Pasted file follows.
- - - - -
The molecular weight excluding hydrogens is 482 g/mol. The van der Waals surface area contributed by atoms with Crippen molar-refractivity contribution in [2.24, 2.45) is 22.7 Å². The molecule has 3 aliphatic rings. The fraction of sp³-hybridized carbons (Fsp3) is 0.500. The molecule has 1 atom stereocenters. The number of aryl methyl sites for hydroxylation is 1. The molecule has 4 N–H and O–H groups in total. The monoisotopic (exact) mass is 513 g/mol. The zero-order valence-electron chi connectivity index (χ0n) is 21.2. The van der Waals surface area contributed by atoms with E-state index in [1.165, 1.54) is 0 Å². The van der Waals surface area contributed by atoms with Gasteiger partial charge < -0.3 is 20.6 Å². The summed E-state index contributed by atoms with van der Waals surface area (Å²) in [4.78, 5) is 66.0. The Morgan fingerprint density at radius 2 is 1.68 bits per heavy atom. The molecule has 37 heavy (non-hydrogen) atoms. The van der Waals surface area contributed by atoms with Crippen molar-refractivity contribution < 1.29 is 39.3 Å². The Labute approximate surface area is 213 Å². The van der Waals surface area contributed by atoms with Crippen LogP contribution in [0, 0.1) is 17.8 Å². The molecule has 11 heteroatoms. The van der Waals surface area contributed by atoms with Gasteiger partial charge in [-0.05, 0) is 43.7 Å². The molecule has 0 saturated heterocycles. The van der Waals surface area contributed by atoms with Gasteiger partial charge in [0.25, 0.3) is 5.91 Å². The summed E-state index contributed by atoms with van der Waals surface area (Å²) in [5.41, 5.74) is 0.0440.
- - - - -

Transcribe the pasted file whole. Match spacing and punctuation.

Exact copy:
The molecular weight excluding hydrogens is 482 g/mol. The van der Waals surface area contributed by atoms with Crippen molar-refractivity contribution in [2.24, 2.45) is 22.7 Å². The molecule has 3 aliphatic rings. The fraction of sp³-hybridized carbons (Fsp3) is 0.500. The molecule has 1 atom stereocenters. The number of aryl methyl sites for hydroxylation is 1. The molecule has 4 N–H and O–H groups in total. The monoisotopic (exact) mass is 513 g/mol. The zero-order valence-electron chi connectivity index (χ0n) is 21.2. The van der Waals surface area contributed by atoms with E-state index in [1.165, 1.54) is 0 Å². The van der Waals surface area contributed by atoms with Gasteiger partial charge < -0.3 is 20.6 Å². The summed E-state index contributed by atoms with van der Waals surface area (Å²) in [4.78, 5) is 66.0. The Morgan fingerprint density at radius 2 is 1.68 bits per heavy atom. The molecule has 37 heavy (non-hydrogen) atoms. The van der Waals surface area contributed by atoms with Crippen molar-refractivity contribution < 1.29 is 39.3 Å². The Labute approximate surface area is 213 Å². The van der Waals surface area contributed by atoms with Crippen LogP contribution in [0, 0.1) is 17.8 Å². The molecule has 11 heteroatoms. The van der Waals surface area contributed by atoms with Gasteiger partial charge in [-0.05, 0) is 43.7 Å². The molecule has 0 saturated heterocycles. The van der Waals surface area contributed by atoms with Gasteiger partial charge in [0.25, 0.3) is 5.91 Å². The summed E-state index contributed by atoms with van der Waals surface area (Å²) in [5.41, 5.74) is 0.0440.